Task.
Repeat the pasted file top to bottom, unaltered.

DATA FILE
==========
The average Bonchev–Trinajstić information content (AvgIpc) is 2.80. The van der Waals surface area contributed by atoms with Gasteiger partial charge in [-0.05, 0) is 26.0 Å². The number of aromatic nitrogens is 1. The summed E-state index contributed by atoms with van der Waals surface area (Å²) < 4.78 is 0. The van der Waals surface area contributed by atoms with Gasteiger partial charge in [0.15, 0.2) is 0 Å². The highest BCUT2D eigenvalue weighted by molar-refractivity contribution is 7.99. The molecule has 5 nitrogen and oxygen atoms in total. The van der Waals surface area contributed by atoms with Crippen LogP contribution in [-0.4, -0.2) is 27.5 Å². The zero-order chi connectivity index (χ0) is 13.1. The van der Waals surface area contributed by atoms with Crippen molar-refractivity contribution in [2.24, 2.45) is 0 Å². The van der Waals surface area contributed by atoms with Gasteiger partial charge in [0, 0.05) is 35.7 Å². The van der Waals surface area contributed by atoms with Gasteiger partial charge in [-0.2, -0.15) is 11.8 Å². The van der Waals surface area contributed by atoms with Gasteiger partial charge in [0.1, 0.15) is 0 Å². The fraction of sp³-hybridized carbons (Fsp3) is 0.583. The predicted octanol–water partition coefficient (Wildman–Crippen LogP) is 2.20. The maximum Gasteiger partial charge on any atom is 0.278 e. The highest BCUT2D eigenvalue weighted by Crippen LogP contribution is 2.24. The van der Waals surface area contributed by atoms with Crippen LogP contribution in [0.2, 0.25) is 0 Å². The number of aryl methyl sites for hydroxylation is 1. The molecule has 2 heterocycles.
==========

The average Bonchev–Trinajstić information content (AvgIpc) is 2.80. The van der Waals surface area contributed by atoms with Gasteiger partial charge in [-0.05, 0) is 26.0 Å². The number of aromatic nitrogens is 1. The summed E-state index contributed by atoms with van der Waals surface area (Å²) < 4.78 is 0. The van der Waals surface area contributed by atoms with Gasteiger partial charge in [0.15, 0.2) is 0 Å². The highest BCUT2D eigenvalue weighted by molar-refractivity contribution is 7.99. The molecule has 5 nitrogen and oxygen atoms in total. The van der Waals surface area contributed by atoms with Crippen LogP contribution in [-0.4, -0.2) is 27.5 Å². The zero-order chi connectivity index (χ0) is 13.1. The van der Waals surface area contributed by atoms with Crippen molar-refractivity contribution in [2.24, 2.45) is 0 Å². The van der Waals surface area contributed by atoms with Gasteiger partial charge in [0, 0.05) is 35.7 Å². The van der Waals surface area contributed by atoms with Gasteiger partial charge in [-0.2, -0.15) is 11.8 Å². The van der Waals surface area contributed by atoms with Gasteiger partial charge in [0.1, 0.15) is 0 Å². The fraction of sp³-hybridized carbons (Fsp3) is 0.583. The predicted octanol–water partition coefficient (Wildman–Crippen LogP) is 2.20. The maximum Gasteiger partial charge on any atom is 0.278 e. The highest BCUT2D eigenvalue weighted by Crippen LogP contribution is 2.24. The van der Waals surface area contributed by atoms with Crippen LogP contribution in [0.2, 0.25) is 0 Å². The number of aryl methyl sites for hydroxylation is 1. The molecule has 2 heterocycles.